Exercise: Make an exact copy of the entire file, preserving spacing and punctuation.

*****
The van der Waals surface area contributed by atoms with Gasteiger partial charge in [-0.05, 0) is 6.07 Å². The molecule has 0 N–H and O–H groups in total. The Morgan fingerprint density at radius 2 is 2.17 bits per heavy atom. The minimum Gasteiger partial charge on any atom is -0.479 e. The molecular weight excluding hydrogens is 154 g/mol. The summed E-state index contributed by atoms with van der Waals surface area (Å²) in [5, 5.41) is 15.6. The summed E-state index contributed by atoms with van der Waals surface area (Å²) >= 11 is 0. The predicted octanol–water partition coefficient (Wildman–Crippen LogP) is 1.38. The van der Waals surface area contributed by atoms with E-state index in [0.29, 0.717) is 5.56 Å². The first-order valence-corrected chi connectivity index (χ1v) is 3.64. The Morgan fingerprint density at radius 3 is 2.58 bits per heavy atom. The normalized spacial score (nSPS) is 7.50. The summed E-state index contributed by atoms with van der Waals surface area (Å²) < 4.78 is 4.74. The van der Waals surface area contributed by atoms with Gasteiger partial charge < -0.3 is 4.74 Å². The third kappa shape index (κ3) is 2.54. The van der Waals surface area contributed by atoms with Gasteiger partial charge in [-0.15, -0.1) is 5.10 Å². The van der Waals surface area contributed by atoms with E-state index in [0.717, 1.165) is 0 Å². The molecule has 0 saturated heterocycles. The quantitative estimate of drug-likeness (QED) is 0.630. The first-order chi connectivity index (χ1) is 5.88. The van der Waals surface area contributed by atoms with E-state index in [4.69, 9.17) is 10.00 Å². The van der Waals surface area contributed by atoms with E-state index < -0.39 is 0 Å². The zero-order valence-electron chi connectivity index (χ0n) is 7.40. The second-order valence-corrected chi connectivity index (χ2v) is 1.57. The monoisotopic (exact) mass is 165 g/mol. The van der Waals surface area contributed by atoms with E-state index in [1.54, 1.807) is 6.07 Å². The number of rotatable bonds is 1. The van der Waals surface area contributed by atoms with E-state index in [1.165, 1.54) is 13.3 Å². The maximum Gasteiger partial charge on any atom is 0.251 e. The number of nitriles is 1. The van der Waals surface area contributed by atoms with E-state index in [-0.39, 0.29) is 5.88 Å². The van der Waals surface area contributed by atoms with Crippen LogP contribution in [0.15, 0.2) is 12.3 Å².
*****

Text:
The van der Waals surface area contributed by atoms with Gasteiger partial charge in [-0.05, 0) is 6.07 Å². The molecule has 0 N–H and O–H groups in total. The Morgan fingerprint density at radius 2 is 2.17 bits per heavy atom. The minimum Gasteiger partial charge on any atom is -0.479 e. The molecular weight excluding hydrogens is 154 g/mol. The summed E-state index contributed by atoms with van der Waals surface area (Å²) in [5, 5.41) is 15.6. The summed E-state index contributed by atoms with van der Waals surface area (Å²) >= 11 is 0. The predicted octanol–water partition coefficient (Wildman–Crippen LogP) is 1.38. The van der Waals surface area contributed by atoms with E-state index in [0.29, 0.717) is 5.56 Å². The first-order valence-corrected chi connectivity index (χ1v) is 3.64. The Morgan fingerprint density at radius 3 is 2.58 bits per heavy atom. The normalized spacial score (nSPS) is 7.50. The summed E-state index contributed by atoms with van der Waals surface area (Å²) < 4.78 is 4.74. The van der Waals surface area contributed by atoms with Gasteiger partial charge < -0.3 is 4.74 Å². The third kappa shape index (κ3) is 2.54. The van der Waals surface area contributed by atoms with Gasteiger partial charge in [-0.15, -0.1) is 5.10 Å². The van der Waals surface area contributed by atoms with E-state index in [0.717, 1.165) is 0 Å². The molecule has 0 saturated heterocycles. The quantitative estimate of drug-likeness (QED) is 0.630. The first-order chi connectivity index (χ1) is 5.88. The van der Waals surface area contributed by atoms with E-state index in [4.69, 9.17) is 10.00 Å². The van der Waals surface area contributed by atoms with E-state index < -0.39 is 0 Å². The zero-order valence-electron chi connectivity index (χ0n) is 7.40. The second-order valence-corrected chi connectivity index (χ2v) is 1.57. The monoisotopic (exact) mass is 165 g/mol. The van der Waals surface area contributed by atoms with E-state index in [1.54, 1.807) is 6.07 Å². The number of rotatable bonds is 1. The van der Waals surface area contributed by atoms with E-state index in [1.165, 1.54) is 13.3 Å². The maximum Gasteiger partial charge on any atom is 0.251 e. The number of nitriles is 1. The van der Waals surface area contributed by atoms with E-state index in [-0.39, 0.29) is 5.88 Å². The van der Waals surface area contributed by atoms with Crippen LogP contribution in [0.15, 0.2) is 12.3 Å².